I heard David Wright, the third baseman, on the radio this morning talking about how his Mets’ teammates haven’t “made off-season plans yet.” At least I think it was the radio – at this point it’s really hard to decipher the voices in my head from the ones coming out of mechanical devices. I wish I was being funny, but I’m not… I feel like Apu Nahasapeemapetilon at the end of a 36-hour shift at the Kwik-E-Mart. Remember that? He thought he was a hummingbird.
Anyway, I don’t think Wright was trying to be funny about the plans for the off-season quote, either. However, he might feel like he and the Mets are caught in a swarm of hummingbirds as those little bleepers dive in and out with the hearts and wings racing a hundred-miles per second as they try to poke his eyes out.
In this scenario the Phillies are the hummingbirds. They are ravenous and beatific all at the same time. They are also tied for first place in the NL East with just three games to go in the season because the Mets just can’t win a game when it matters.
I just can’t get over the fact that if the Mets had been able to beat the lowly Washington Nationals at home in just one of the three games this week, this would all be over. The Mets would be making plans for where to stay on the road in the NLDS instead of hearing manager Willie Randolph tear into them like a wolverine on greenies in a post-game tirade following the team’s loss to the Cardinals last night. Heading into tonight’s action, the Mets have won just three of their last 13 games and they have lost seven games in a row at cranky old Shea Stadium.
It was also during those 13 games that the Mets’ lead over the Phillies shrank from seven games to nothing. Imagine that… seven to zero in two weeks! It’s like those ads for those crazy diet pills in which they claim a person can lose 25 pounds in four hours. But, if one day you’re hanging out with some friends and the topic of rock-solid, sure-footing in the NL East standings is broached, you can say, “Yeah, well, I once saw the Mets blow a seven-game lead with just 16 games to go.
“It was ridiculous. It was like they were waiting around to lose.”
Stunning. It’s all so stunning.
Unlike Wright, the announcer was trying to be funny. At least I think he was trying to be funny. But he seemed like one of those types of people that believed everything he said. He measured every word so that it would be significant, though you could hear it in his voice – he was worried. The hummingbirds were diving in like little, tiny P-51 Mustang fighter planes and a rolled up newspaper used to swat the pests away was hardly a defense.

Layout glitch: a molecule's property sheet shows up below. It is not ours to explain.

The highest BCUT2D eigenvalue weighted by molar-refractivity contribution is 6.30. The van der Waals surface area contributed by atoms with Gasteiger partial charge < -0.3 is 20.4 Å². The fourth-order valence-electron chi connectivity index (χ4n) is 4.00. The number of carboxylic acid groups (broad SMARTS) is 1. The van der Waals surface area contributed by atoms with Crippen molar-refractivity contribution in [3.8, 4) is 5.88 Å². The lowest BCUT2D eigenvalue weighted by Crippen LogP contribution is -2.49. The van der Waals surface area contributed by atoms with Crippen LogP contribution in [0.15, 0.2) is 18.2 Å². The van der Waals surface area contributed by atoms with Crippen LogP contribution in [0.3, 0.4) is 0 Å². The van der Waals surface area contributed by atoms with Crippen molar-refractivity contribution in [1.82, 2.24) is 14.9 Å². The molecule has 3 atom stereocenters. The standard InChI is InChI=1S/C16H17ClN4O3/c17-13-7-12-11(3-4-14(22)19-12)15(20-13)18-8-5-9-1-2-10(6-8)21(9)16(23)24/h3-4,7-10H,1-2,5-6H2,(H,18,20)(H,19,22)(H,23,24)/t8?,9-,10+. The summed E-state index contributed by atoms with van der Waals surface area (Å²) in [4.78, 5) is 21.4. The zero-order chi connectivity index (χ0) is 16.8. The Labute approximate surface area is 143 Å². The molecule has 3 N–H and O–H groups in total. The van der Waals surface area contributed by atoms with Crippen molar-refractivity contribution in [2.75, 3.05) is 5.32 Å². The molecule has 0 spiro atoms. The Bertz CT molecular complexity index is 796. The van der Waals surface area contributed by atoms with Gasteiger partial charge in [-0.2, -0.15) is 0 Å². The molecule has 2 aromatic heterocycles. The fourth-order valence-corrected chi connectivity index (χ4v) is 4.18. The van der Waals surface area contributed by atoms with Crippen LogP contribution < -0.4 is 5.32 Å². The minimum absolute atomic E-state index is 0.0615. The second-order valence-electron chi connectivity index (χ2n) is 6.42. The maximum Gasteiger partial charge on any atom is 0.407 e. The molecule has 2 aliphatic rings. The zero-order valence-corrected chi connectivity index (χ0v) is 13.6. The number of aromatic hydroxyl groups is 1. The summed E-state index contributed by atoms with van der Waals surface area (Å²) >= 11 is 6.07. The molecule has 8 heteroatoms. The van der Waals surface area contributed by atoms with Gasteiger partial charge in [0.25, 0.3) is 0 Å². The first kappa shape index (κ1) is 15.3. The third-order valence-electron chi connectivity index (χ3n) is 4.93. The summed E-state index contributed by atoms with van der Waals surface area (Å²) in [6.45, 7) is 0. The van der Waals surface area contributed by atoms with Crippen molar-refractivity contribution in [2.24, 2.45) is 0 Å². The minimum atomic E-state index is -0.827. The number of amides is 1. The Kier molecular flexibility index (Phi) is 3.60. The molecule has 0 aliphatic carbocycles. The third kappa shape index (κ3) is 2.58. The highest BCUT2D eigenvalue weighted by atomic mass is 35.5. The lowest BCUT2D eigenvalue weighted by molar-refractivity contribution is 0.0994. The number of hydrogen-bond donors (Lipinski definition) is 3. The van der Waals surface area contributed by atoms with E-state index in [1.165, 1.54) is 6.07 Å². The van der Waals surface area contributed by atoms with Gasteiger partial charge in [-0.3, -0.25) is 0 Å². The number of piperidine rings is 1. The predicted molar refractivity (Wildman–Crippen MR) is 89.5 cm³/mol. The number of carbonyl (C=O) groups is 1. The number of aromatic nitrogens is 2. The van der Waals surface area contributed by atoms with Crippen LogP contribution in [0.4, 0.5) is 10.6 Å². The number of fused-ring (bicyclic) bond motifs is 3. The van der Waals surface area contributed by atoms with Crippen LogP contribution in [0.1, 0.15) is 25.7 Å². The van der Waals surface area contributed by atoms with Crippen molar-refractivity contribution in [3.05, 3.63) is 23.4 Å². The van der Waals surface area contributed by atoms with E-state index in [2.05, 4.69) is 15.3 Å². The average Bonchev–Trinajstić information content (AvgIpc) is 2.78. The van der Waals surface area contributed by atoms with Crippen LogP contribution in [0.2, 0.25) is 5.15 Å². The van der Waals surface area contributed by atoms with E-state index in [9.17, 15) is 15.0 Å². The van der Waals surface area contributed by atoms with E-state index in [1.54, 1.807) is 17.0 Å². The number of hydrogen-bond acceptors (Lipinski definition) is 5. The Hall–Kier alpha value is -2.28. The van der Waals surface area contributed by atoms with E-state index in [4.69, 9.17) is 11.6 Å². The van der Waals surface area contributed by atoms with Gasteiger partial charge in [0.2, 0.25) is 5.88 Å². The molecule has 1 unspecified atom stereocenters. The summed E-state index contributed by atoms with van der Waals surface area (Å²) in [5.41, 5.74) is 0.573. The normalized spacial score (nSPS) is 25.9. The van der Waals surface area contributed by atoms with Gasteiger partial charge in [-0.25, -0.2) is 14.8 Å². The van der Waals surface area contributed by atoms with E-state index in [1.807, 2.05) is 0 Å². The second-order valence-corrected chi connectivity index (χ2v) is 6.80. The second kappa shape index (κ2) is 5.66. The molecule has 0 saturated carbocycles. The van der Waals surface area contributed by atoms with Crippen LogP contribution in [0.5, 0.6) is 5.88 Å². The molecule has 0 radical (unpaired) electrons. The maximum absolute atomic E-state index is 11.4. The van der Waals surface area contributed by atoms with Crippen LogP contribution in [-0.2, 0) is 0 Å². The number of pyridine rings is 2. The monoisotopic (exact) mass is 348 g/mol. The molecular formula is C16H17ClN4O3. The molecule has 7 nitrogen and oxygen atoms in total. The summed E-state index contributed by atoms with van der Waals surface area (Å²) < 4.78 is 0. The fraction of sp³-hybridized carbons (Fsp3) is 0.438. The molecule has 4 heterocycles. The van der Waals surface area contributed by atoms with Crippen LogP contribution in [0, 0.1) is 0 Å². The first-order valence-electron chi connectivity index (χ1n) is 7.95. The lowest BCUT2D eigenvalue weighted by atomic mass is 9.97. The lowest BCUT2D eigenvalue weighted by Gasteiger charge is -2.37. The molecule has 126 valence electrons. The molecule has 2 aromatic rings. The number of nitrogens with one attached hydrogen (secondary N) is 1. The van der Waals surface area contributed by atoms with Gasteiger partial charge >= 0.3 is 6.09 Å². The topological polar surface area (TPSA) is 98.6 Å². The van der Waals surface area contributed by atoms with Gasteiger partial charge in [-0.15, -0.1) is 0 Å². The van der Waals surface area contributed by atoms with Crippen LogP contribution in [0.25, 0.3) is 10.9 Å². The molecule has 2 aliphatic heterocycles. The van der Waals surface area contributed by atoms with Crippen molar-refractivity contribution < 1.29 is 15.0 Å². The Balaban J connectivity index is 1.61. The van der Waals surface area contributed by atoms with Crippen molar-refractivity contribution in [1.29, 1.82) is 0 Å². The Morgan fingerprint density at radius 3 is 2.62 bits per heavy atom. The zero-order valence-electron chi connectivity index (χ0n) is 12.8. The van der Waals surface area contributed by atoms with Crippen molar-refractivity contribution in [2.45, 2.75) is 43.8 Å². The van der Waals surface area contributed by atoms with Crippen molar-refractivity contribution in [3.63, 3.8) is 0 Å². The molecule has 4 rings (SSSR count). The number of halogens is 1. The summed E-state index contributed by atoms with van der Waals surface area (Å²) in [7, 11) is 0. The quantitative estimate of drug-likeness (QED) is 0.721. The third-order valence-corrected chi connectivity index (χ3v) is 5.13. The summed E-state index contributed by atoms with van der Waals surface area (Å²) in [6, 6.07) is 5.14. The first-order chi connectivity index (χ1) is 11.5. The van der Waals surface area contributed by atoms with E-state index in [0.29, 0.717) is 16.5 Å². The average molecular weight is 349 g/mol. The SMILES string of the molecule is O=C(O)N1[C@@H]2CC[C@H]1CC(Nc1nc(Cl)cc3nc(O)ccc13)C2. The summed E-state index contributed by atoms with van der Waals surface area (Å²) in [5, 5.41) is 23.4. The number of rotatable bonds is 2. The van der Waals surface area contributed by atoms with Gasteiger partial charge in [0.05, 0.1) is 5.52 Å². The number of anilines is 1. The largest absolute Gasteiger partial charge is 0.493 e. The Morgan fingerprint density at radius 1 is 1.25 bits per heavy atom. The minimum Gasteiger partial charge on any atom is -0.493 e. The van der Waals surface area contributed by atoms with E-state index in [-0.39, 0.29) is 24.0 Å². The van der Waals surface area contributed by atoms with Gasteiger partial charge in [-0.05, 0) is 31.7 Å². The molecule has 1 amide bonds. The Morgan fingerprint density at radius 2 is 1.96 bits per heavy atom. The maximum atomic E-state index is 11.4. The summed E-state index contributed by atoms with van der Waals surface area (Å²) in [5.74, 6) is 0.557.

So this is what it has come down to for the Phillies and Mets. The three games this weekend determine which team will play on in the post-season and which team will have to scramble to cobble together some off-season plans. Interestingly, too, is that that the Mets and Phillies are matched up against the two worst teams in their division. The Phillies host the Nationals this weekend, who are fresh off a three-game sweep over the Mets at Shea and are feeling pretty groovy because they did not lose 100 games this season. Everyone thought the Nats (72-87) would drop 110; instead they have a chance to not lose 90.
Meanwhile, the Mets entertain the Florida Marlins, which, coincidentally enough, is the only team they have managed to beat in the last two weeks. Like the Nats, the Marlins won’t lose 100 either. But unlike the Nats, this feat isn’t going to go down as any type of success. Heading into the season, the Marlins thought they had what it took to challenge the Mets, Phillies and Braves atop the division standings, but things just kinda didn’t work out.
Who will things work out for this weekend? Or, will things work out so well (or badly) for both teams that they will have to come back a day after the season ends to sort it all out?
Talked to Aaron Rowand, the center fielder, after last night’s game and offered a query whether this Phillies’ club had any similarities with the World Champion 2005 Chicago White Sox. Rowand, of course, was an integral player on that team, which was known for having fun and being colorful in the press. It also seems as if that White Sox team was a lot like a college fraternity, but not like the one that held toga parties or socials with the sororities. No, this frat was more like the one that held illegal off-campus keggers, built bonfires that weren’t easy to extinguish, and had a member who knew how to make home-made M-80s if he could ever locate the 50 milligrams of flash powder.
So when asked if this tight-knit Phillies bunch was like the 2005 champs, Rowand didn’t hesitate.
“No doubt,” he said emphatically.
“This is the second team I’ve been on where the group comes together. We all have the same goal and it’s special,” he said. “Whether we win or not it’s a special season.”
But all things being equal, he’d rather win.
 This is part of quote from Mets’ catcher Paul Lo Duca, who told reporters after Wednesday night’s loss that, “Seems to me like we’re all waiting to lose.” I’m using it to be clever. I think it worked, but I haven’t gone back to re-read any of this yet. Perhaps I’ll just finish writing this and go off to take a nap without the re-read? Hey, it was funny once – why ruin a moment for myself?
 At least I think it was this morning… does the post-1 a.m. drive back to Lancaster count as this morning? Technically, yes, it was this morning. But I always played by the rule that the day wasn’t over until I had gone to bed. Is this a common train of thought?